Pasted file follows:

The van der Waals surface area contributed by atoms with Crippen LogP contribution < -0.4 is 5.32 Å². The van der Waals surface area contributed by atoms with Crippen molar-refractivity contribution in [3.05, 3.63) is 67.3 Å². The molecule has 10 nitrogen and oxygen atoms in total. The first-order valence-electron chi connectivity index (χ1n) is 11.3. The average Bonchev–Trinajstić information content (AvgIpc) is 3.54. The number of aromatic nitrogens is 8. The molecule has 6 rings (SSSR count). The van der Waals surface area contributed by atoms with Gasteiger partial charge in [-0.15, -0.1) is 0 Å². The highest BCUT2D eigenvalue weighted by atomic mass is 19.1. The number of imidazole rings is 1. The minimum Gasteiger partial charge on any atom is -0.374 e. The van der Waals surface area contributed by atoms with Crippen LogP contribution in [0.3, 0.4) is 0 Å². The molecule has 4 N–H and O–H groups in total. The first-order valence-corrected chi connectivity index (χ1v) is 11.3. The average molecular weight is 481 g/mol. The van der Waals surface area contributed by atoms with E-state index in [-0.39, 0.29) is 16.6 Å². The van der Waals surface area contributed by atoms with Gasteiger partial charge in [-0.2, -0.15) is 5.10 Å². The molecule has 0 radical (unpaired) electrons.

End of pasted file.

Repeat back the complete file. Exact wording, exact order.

The van der Waals surface area contributed by atoms with Crippen LogP contribution < -0.4 is 5.32 Å². The van der Waals surface area contributed by atoms with Crippen molar-refractivity contribution in [3.05, 3.63) is 67.3 Å². The molecule has 10 nitrogen and oxygen atoms in total. The first-order valence-electron chi connectivity index (χ1n) is 11.3. The average Bonchev–Trinajstić information content (AvgIpc) is 3.54. The number of aromatic nitrogens is 8. The molecule has 6 rings (SSSR count). The van der Waals surface area contributed by atoms with Gasteiger partial charge in [-0.15, -0.1) is 0 Å². The highest BCUT2D eigenvalue weighted by atomic mass is 19.1. The number of imidazole rings is 1. The minimum Gasteiger partial charge on any atom is -0.374 e. The van der Waals surface area contributed by atoms with Crippen LogP contribution in [0.3, 0.4) is 0 Å². The molecule has 4 N–H and O–H groups in total. The first-order valence-corrected chi connectivity index (χ1v) is 11.3. The average molecular weight is 481 g/mol. The van der Waals surface area contributed by atoms with E-state index in [-0.39, 0.29) is 16.6 Å². The van der Waals surface area contributed by atoms with Gasteiger partial charge in [-0.2, -0.15) is 5.10 Å². The molecule has 0 radical (unpaired) electrons.